Date of Thesis


Thesis Type

Honors Thesis

Degree Type

Bachelor of Science in Civil Engineering

First Advisor

Ronald Ziemian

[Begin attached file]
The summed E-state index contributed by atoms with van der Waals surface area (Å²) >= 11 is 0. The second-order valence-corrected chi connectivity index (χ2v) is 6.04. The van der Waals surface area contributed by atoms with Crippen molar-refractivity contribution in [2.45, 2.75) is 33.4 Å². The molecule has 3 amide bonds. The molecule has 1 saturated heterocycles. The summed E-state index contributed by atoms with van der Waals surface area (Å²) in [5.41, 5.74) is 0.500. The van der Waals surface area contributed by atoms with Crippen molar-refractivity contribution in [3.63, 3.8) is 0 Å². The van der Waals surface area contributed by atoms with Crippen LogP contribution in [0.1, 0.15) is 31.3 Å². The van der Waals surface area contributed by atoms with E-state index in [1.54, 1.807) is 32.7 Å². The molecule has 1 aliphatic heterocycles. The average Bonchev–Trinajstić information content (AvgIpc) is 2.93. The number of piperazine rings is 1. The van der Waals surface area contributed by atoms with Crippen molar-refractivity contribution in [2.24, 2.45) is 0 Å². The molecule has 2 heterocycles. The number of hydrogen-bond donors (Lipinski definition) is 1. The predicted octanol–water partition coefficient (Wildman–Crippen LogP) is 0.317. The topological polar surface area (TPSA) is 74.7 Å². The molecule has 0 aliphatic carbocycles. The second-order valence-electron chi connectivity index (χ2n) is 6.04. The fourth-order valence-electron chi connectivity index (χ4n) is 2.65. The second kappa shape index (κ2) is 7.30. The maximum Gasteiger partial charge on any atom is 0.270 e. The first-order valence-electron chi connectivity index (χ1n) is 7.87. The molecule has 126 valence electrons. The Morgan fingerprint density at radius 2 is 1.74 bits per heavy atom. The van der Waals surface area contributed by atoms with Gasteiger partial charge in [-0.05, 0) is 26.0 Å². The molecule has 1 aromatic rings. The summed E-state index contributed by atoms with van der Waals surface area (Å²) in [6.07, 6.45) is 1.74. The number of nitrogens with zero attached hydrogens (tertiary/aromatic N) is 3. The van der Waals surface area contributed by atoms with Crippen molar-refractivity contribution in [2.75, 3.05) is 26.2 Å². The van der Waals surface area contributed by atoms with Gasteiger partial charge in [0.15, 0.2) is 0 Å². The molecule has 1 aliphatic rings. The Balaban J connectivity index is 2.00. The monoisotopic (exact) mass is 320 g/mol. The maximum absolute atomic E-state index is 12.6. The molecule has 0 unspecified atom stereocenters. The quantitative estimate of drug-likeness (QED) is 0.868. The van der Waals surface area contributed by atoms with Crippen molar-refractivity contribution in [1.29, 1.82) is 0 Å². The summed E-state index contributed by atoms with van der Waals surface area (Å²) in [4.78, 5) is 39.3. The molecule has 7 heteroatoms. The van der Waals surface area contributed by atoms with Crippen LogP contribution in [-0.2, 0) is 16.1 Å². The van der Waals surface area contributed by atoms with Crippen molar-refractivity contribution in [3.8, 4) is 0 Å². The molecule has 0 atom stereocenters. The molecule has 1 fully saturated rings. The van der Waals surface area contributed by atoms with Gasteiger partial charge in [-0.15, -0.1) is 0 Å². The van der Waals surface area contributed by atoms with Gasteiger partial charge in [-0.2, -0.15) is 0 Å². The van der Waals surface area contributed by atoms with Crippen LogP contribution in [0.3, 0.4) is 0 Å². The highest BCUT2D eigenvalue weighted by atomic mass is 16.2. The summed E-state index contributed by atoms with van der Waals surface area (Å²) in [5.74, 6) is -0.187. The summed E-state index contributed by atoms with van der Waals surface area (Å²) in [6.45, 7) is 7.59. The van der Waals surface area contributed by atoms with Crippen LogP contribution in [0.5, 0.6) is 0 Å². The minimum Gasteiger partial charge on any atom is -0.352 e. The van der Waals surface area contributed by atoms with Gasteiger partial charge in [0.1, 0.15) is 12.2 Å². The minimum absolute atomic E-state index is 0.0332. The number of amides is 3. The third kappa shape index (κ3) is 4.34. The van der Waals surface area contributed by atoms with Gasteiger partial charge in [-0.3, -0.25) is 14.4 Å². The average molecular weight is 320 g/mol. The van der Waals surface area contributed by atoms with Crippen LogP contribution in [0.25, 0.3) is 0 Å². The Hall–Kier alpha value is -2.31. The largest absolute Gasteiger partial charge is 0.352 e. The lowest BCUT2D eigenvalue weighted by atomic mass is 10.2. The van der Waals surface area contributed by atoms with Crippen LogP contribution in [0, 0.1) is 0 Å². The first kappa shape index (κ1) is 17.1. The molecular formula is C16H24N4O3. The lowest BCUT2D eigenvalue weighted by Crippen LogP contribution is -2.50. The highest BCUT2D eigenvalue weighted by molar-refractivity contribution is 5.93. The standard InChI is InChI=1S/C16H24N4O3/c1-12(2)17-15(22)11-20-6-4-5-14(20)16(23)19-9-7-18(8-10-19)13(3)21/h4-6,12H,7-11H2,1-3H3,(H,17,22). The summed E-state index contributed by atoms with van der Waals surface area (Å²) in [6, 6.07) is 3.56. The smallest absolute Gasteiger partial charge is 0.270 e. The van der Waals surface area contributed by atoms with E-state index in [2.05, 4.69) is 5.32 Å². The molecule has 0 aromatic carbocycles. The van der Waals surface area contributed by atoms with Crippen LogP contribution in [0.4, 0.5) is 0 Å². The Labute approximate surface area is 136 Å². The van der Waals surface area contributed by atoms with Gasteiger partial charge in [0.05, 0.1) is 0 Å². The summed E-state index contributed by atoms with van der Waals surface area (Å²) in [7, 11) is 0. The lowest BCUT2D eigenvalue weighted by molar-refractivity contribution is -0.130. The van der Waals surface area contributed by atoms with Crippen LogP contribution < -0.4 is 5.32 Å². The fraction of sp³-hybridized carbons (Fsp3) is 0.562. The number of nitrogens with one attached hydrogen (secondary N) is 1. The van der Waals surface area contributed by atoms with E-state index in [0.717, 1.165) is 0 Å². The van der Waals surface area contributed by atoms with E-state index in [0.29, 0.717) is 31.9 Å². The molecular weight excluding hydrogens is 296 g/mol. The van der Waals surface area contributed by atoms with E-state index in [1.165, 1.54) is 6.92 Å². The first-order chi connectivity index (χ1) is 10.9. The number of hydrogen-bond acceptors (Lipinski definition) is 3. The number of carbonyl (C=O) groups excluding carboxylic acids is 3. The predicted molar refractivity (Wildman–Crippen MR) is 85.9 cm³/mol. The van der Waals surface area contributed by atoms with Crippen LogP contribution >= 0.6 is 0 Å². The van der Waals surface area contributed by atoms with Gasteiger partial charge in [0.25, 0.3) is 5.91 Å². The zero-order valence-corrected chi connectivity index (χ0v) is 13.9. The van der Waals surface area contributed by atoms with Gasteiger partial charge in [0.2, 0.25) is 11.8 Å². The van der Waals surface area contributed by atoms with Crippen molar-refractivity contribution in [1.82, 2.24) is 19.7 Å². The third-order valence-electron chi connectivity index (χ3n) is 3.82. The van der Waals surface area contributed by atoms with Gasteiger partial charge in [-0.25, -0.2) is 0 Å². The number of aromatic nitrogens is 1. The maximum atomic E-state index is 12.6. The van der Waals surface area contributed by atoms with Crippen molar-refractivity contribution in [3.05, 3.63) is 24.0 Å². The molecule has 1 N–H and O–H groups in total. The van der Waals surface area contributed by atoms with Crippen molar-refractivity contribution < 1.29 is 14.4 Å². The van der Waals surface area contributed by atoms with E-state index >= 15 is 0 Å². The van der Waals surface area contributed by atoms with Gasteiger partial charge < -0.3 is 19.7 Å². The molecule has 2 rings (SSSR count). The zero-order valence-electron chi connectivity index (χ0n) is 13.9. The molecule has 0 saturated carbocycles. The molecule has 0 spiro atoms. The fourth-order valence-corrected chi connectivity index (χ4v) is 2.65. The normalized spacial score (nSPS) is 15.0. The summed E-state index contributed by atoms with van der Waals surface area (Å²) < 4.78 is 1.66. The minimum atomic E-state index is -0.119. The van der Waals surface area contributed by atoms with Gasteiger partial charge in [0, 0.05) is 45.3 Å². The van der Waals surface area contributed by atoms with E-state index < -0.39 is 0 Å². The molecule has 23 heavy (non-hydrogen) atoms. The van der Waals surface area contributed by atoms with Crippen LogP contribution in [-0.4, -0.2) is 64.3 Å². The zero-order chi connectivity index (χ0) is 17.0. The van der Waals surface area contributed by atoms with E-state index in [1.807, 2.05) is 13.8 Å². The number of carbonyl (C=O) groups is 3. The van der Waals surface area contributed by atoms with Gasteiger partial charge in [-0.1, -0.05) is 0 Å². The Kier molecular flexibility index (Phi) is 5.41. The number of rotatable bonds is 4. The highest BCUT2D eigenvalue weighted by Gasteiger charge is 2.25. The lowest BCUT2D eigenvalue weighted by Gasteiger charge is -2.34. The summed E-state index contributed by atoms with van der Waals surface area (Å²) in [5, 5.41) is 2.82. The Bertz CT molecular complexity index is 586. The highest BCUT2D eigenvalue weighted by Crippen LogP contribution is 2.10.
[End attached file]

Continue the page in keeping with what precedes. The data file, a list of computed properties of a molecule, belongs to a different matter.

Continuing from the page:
In structural and mechanical engineering, welding is known to produce a heat affected zone (HAZ), which is also defined in some specifications as a weld-affected zone. The Aluminum Association¿s (AA) Specification for Aluminum Structures conservatively requires that the reduced material yield strength Fy of the weld-affected zone must be assumed to be the yield strength for the entire adjoined member, and this significant reduction has come under recent scrutiny by members of the AA Specification committee. This thesis presents a computational study on the influence of weld-affected zone on the compressive and flexural strength of aluminum members and the relationship between the longitudinal locations of the weld-affected zone and the buckling strength of beams and columns. This project incorporates the use of two finite element analysis programs: frame analysis software MASTAN2 (2012) and FE++2012. The results of the analysis agree with the prediction that applying reduced material yield strength Fy for the entire adjoined member is conservative. Analyses of a series of beams and columns of varying length and locations of the weld-affected zone indicate that welding location is a key parameter in determining the compressive and flexural strength. Varying moment gradients applied at the beam models illustrated the different levels of influence of locations of the weld-affected zone in different moment scenarios. By comparing the strength curves of both columns and beams developed by the software, and the specifications of AISC and AA, recommendations for the yield strength of welded aluminum members and its relationship with welding locations are presented.